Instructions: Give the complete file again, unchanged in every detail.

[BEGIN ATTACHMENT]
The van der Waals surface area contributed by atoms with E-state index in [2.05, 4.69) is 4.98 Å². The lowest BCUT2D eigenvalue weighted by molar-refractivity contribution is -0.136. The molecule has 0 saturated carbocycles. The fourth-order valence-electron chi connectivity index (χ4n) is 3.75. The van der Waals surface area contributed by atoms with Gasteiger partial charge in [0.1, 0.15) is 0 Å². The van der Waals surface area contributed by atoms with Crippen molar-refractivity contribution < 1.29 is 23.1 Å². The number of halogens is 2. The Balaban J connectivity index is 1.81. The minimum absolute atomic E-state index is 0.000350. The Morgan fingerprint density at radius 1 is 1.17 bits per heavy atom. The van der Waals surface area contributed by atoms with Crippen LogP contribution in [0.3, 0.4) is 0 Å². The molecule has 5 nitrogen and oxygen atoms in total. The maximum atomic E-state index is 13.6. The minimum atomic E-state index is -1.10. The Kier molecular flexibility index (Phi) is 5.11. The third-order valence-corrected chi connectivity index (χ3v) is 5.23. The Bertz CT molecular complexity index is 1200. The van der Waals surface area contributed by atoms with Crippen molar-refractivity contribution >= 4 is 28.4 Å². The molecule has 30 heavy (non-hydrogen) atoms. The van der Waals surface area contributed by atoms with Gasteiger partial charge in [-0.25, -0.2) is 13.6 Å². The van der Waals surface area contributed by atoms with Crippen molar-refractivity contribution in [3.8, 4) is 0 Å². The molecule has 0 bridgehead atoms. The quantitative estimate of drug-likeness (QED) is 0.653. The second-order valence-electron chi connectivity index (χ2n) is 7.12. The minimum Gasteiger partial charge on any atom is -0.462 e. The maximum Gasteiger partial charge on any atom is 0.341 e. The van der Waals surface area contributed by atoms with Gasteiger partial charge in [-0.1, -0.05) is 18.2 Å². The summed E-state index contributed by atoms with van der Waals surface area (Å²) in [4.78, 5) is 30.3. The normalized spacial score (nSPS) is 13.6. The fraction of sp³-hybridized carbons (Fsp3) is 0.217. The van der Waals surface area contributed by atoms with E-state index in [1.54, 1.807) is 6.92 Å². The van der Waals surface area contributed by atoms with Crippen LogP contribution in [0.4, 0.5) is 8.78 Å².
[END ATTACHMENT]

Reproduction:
The van der Waals surface area contributed by atoms with E-state index in [2.05, 4.69) is 4.98 Å². The lowest BCUT2D eigenvalue weighted by molar-refractivity contribution is -0.136. The molecule has 0 saturated carbocycles. The fourth-order valence-electron chi connectivity index (χ4n) is 3.75. The van der Waals surface area contributed by atoms with Gasteiger partial charge in [0.1, 0.15) is 0 Å². The van der Waals surface area contributed by atoms with Crippen molar-refractivity contribution < 1.29 is 23.1 Å². The number of halogens is 2. The Balaban J connectivity index is 1.81. The minimum absolute atomic E-state index is 0.000350. The Morgan fingerprint density at radius 1 is 1.17 bits per heavy atom. The van der Waals surface area contributed by atoms with Crippen LogP contribution in [0.3, 0.4) is 0 Å². The molecule has 5 nitrogen and oxygen atoms in total. The maximum atomic E-state index is 13.6. The minimum atomic E-state index is -1.10. The Kier molecular flexibility index (Phi) is 5.11. The third-order valence-corrected chi connectivity index (χ3v) is 5.23. The Bertz CT molecular complexity index is 1200. The van der Waals surface area contributed by atoms with Crippen molar-refractivity contribution >= 4 is 28.4 Å². The molecule has 30 heavy (non-hydrogen) atoms. The van der Waals surface area contributed by atoms with Gasteiger partial charge in [-0.25, -0.2) is 13.6 Å². The van der Waals surface area contributed by atoms with Crippen molar-refractivity contribution in [3.8, 4) is 0 Å². The molecule has 0 bridgehead atoms. The quantitative estimate of drug-likeness (QED) is 0.653. The second-order valence-electron chi connectivity index (χ2n) is 7.12. The minimum Gasteiger partial charge on any atom is -0.462 e. The maximum Gasteiger partial charge on any atom is 0.341 e. The van der Waals surface area contributed by atoms with Gasteiger partial charge in [-0.1, -0.05) is 18.2 Å². The summed E-state index contributed by atoms with van der Waals surface area (Å²) in [4.78, 5) is 30.3. The normalized spacial score (nSPS) is 13.6. The fraction of sp³-hybridized carbons (Fsp3) is 0.217. The van der Waals surface area contributed by atoms with E-state index in [1.54, 1.807) is 6.92 Å². The van der Waals surface area contributed by atoms with Crippen LogP contribution in [0.4, 0.5) is 8.78 Å².